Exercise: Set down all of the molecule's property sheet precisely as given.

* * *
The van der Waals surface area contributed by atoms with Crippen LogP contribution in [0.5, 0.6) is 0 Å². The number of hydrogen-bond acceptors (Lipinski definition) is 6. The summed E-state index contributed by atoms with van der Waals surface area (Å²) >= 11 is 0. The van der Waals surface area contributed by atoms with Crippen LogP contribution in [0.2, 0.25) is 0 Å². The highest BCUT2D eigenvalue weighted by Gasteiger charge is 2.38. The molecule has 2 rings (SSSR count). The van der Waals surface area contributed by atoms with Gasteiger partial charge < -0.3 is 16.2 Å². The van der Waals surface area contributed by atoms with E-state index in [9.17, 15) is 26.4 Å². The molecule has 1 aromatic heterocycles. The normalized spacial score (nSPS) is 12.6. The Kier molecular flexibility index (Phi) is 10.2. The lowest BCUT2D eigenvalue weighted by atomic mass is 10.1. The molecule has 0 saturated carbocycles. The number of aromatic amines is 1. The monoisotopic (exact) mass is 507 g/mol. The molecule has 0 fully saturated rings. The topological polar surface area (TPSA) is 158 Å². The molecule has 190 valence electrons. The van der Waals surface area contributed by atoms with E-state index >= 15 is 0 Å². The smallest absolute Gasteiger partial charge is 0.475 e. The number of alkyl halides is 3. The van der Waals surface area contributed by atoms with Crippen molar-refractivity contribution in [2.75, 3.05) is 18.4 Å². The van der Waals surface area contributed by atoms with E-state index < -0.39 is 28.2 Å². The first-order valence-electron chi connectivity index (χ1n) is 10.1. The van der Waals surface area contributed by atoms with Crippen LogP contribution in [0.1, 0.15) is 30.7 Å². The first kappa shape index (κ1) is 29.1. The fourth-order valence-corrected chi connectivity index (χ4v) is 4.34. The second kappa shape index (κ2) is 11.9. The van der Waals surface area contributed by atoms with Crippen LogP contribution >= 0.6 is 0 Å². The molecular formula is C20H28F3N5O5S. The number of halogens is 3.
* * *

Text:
The van der Waals surface area contributed by atoms with Crippen LogP contribution in [0.5, 0.6) is 0 Å². The number of hydrogen-bond acceptors (Lipinski definition) is 6. The summed E-state index contributed by atoms with van der Waals surface area (Å²) >= 11 is 0. The van der Waals surface area contributed by atoms with Crippen LogP contribution in [0.2, 0.25) is 0 Å². The highest BCUT2D eigenvalue weighted by Gasteiger charge is 2.38. The molecule has 2 rings (SSSR count). The van der Waals surface area contributed by atoms with Gasteiger partial charge < -0.3 is 16.2 Å². The van der Waals surface area contributed by atoms with E-state index in [9.17, 15) is 26.4 Å². The molecule has 1 aromatic heterocycles. The normalized spacial score (nSPS) is 12.6. The Kier molecular flexibility index (Phi) is 10.2. The lowest BCUT2D eigenvalue weighted by atomic mass is 10.1. The molecule has 0 saturated carbocycles. The number of aromatic amines is 1. The monoisotopic (exact) mass is 507 g/mol. The molecule has 0 fully saturated rings. The topological polar surface area (TPSA) is 158 Å². The molecule has 190 valence electrons. The van der Waals surface area contributed by atoms with E-state index >= 15 is 0 Å². The smallest absolute Gasteiger partial charge is 0.475 e. The number of alkyl halides is 3. The van der Waals surface area contributed by atoms with Crippen molar-refractivity contribution in [2.75, 3.05) is 18.4 Å². The van der Waals surface area contributed by atoms with E-state index < -0.39 is 28.2 Å². The first-order valence-electron chi connectivity index (χ1n) is 10.1. The van der Waals surface area contributed by atoms with Crippen LogP contribution in [0.1, 0.15) is 30.7 Å². The first kappa shape index (κ1) is 29.1. The fourth-order valence-corrected chi connectivity index (χ4v) is 4.34. The second kappa shape index (κ2) is 11.9. The van der Waals surface area contributed by atoms with Crippen LogP contribution >= 0.6 is 0 Å². The molecular formula is C20H28F3N5O5S. The number of halogens is 3.